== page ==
Are you overwhelmed by the thought of all the changes you'd have to make to your life to be as green-as-you-wannabe? Join the club and stop beating yourself up. Sure your neighbor, friend, sister in law, favorite Hollywood star is so green they're growing algae in their pool to make biodiesel. Yes, I know that even Republicans are talking about maybe doing something - somewhere in the future - about climate change and the price of gas. And I'm also painfully aware of how you can be ostracized if you haven't gone vegan, adopted a square mile of rainforest and saved a whale before breakfast.
But don't get your 100% organic, no-sweat shop, fair trade knickers in a twist. Relax. You can do this. After all, remember how hard it was to remember zip codes when they first came out? You don't? Hmm, well, I do. I'm that old. If I, at my advanced age, can change my lifestyle to protect the planet, improve my health and do the right thing, so can you.
The problem is that most people go for the instant makeover and try to adopt a completely eco-conscious, sustainable lifestyle, as if it's a wardrobe that you can buy at the local big box store. The impossibility of doing this leads to feeling like a failure, discouragement, overspending and being overwhelmed to the point where you just want to give up. Don't.
Sit down, pour yourself a cup of that green tea you bought because Oprah recommended it and get some perspective on the whole Eco Thing. The earth has been ticking over for a long time with very little help from the human race. It'll manage to survive for a few minutes while you plan your change to a healthier, more eco-conscious lifestyle. Trust me.
Decide, first of all, where you want to put your effort. Do you want to go out and picket the big corporations who are raping the earth or would you rather start with something more manageable like changing the brand of coffee you drink? How about starting with something that can have a big impact on the earth and your family's health? If you're still using conventional cleaners and household chemicals, switch to green brands.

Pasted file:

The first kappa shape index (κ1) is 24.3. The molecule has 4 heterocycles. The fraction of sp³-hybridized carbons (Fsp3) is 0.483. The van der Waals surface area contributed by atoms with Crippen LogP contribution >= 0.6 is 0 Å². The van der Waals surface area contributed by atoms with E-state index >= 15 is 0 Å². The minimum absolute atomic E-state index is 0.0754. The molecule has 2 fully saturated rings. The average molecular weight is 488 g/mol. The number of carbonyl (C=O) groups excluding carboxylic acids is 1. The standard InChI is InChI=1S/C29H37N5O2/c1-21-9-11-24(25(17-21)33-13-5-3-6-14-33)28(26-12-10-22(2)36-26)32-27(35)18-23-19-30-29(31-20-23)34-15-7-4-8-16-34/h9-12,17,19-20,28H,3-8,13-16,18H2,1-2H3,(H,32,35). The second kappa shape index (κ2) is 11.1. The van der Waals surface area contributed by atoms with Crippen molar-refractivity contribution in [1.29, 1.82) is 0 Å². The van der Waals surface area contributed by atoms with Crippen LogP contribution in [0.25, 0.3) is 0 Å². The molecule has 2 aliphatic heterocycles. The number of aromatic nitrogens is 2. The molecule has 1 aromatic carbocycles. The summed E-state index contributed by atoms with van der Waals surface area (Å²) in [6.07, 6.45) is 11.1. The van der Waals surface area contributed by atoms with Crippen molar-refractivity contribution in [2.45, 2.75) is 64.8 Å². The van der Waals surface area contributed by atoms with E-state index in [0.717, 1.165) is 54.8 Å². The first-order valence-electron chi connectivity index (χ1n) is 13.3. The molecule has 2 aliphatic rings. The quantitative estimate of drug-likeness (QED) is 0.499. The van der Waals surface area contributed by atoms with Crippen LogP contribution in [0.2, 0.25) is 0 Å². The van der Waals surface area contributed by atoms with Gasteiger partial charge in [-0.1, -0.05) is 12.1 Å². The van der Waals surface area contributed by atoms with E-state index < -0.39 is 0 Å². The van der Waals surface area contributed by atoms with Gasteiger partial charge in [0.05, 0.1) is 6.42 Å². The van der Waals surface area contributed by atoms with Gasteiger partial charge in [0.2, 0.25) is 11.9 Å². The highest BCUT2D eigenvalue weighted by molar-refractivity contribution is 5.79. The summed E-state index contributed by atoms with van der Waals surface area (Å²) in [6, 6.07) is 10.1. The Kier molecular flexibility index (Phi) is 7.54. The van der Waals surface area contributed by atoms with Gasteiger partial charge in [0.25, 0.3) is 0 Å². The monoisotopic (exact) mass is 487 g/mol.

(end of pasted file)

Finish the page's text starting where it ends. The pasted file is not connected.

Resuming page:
Figure out where you spend the most time, which foods you eat the most of, which products you apply the most to your skin and hair. Then, gradually, not all at once, replace them with healthier, more earth-friendly options. You don't have to go crazy, throw out everything in your house and replace it all in one swell foop. There's no law that says you can't do it in more wallet-friendly stages.
But, you say, my friends are dissing me because I drive an SUV and my kids’ school friends are accusing them of trashing the planet because they haven't gone totally vegan yet. Well, it sounds like you need new friends and now you know one reason I home school. (Kids can be so cruel, especially when they're cooped up in little rooms and don't get to go outside and play and socialize. )
If you can trade in your SUV, do it, that is, if you don't need it because of your location or the weather where you live. (I can't. And I can't afford to move either, not until house prices go up again. ) Don't judge yourself so harshly. Just take one step at a time toward a healthier, greener lifestyle on your own terms, not anyone else's.
Someday, you'll look around and realize that there isn't a piece of plastic in your house and composting is just second nature to you and you'll know that you've done it. You've gone totally Green without spending a fortune or having a nervous breakdown. But first, finish your tea.
It's not easy being Green, but you'll find lots of help at Lill's List . Save the earth. Save money. Get healthier and happier with information from http://lillslist.com